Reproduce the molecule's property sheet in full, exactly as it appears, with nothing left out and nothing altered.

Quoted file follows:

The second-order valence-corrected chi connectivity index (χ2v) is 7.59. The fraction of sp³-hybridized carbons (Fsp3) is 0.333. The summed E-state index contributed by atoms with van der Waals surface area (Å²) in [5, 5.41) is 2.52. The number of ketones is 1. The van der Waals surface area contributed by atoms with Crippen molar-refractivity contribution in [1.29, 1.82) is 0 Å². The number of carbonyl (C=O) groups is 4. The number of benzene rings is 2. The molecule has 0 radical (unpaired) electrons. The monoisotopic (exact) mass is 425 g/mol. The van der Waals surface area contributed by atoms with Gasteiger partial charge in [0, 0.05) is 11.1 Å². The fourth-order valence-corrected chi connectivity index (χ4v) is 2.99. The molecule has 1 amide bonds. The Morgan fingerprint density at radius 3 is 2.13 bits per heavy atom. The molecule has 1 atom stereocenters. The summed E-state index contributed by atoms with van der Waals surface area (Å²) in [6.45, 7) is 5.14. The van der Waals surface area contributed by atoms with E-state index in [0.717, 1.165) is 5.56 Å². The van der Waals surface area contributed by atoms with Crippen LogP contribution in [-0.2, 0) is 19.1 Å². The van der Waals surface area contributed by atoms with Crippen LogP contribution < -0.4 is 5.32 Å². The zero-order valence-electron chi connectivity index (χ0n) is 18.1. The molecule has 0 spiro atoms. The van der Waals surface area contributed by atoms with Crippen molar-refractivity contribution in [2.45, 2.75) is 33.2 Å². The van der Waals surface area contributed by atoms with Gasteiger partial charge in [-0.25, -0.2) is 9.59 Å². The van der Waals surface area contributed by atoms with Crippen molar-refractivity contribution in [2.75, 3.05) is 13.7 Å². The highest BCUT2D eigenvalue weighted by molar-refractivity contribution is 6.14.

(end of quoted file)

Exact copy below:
The second-order valence-corrected chi connectivity index (χ2v) is 7.59. The fraction of sp³-hybridized carbons (Fsp3) is 0.333. The summed E-state index contributed by atoms with van der Waals surface area (Å²) in [5, 5.41) is 2.52. The number of ketones is 1. The van der Waals surface area contributed by atoms with Crippen molar-refractivity contribution in [1.29, 1.82) is 0 Å². The number of carbonyl (C=O) groups is 4. The number of benzene rings is 2. The molecule has 0 radical (unpaired) electrons. The monoisotopic (exact) mass is 425 g/mol. The van der Waals surface area contributed by atoms with Gasteiger partial charge in [0, 0.05) is 11.1 Å². The fourth-order valence-corrected chi connectivity index (χ4v) is 2.99. The molecule has 1 amide bonds. The Morgan fingerprint density at radius 3 is 2.13 bits per heavy atom. The molecule has 1 atom stereocenters. The summed E-state index contributed by atoms with van der Waals surface area (Å²) in [6.45, 7) is 5.14. The van der Waals surface area contributed by atoms with E-state index in [0.717, 1.165) is 5.56 Å². The van der Waals surface area contributed by atoms with Crippen LogP contribution in [-0.2, 0) is 19.1 Å². The van der Waals surface area contributed by atoms with Crippen LogP contribution < -0.4 is 5.32 Å². The zero-order valence-electron chi connectivity index (χ0n) is 18.1. The molecule has 0 spiro atoms. The van der Waals surface area contributed by atoms with Crippen molar-refractivity contribution in [2.45, 2.75) is 33.2 Å². The van der Waals surface area contributed by atoms with Gasteiger partial charge in [-0.25, -0.2) is 9.59 Å². The van der Waals surface area contributed by atoms with Crippen molar-refractivity contribution in [2.75, 3.05) is 13.7 Å². The highest BCUT2D eigenvalue weighted by molar-refractivity contribution is 6.14.